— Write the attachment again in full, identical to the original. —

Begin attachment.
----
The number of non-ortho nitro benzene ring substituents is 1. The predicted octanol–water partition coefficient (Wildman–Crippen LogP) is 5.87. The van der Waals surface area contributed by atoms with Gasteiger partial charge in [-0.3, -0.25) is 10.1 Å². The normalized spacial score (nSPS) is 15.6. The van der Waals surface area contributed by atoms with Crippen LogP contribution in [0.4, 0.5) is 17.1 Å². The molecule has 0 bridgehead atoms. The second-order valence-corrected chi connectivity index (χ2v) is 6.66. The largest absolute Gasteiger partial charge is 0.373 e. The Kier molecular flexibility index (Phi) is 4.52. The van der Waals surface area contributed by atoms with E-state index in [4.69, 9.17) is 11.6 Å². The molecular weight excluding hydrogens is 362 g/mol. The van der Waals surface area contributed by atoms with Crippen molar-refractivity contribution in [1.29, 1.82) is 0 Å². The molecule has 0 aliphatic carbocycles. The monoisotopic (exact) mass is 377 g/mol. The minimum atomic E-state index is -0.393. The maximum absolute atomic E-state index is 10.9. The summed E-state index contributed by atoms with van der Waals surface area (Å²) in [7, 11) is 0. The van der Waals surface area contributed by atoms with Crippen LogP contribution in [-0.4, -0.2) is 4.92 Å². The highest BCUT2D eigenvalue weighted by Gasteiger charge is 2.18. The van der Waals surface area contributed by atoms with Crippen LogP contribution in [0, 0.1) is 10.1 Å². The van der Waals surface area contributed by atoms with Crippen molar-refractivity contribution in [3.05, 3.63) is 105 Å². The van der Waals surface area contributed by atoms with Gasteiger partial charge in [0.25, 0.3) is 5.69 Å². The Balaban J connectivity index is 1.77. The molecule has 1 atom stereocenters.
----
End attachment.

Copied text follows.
The number of non-ortho nitro benzene ring substituents is 1. The predicted octanol–water partition coefficient (Wildman–Crippen LogP) is 5.87. The van der Waals surface area contributed by atoms with Gasteiger partial charge in [-0.3, -0.25) is 10.1 Å². The normalized spacial score (nSPS) is 15.6. The van der Waals surface area contributed by atoms with Crippen LogP contribution in [0.4, 0.5) is 17.1 Å². The molecule has 0 bridgehead atoms. The second-order valence-corrected chi connectivity index (χ2v) is 6.66. The largest absolute Gasteiger partial charge is 0.373 e. The Kier molecular flexibility index (Phi) is 4.52. The van der Waals surface area contributed by atoms with E-state index in [4.69, 9.17) is 11.6 Å². The molecular weight excluding hydrogens is 362 g/mol. The van der Waals surface area contributed by atoms with Crippen molar-refractivity contribution in [1.29, 1.82) is 0 Å². The molecule has 0 aliphatic carbocycles. The monoisotopic (exact) mass is 377 g/mol. The minimum atomic E-state index is -0.393. The maximum absolute atomic E-state index is 10.9. The summed E-state index contributed by atoms with van der Waals surface area (Å²) in [7, 11) is 0. The van der Waals surface area contributed by atoms with Crippen LogP contribution in [-0.4, -0.2) is 4.92 Å². The highest BCUT2D eigenvalue weighted by Gasteiger charge is 2.18. The van der Waals surface area contributed by atoms with Crippen LogP contribution in [0, 0.1) is 10.1 Å². The van der Waals surface area contributed by atoms with Crippen molar-refractivity contribution in [3.05, 3.63) is 105 Å². The van der Waals surface area contributed by atoms with Gasteiger partial charge in [0.25, 0.3) is 5.69 Å². The Balaban J connectivity index is 1.77. The molecule has 1 atom stereocenters.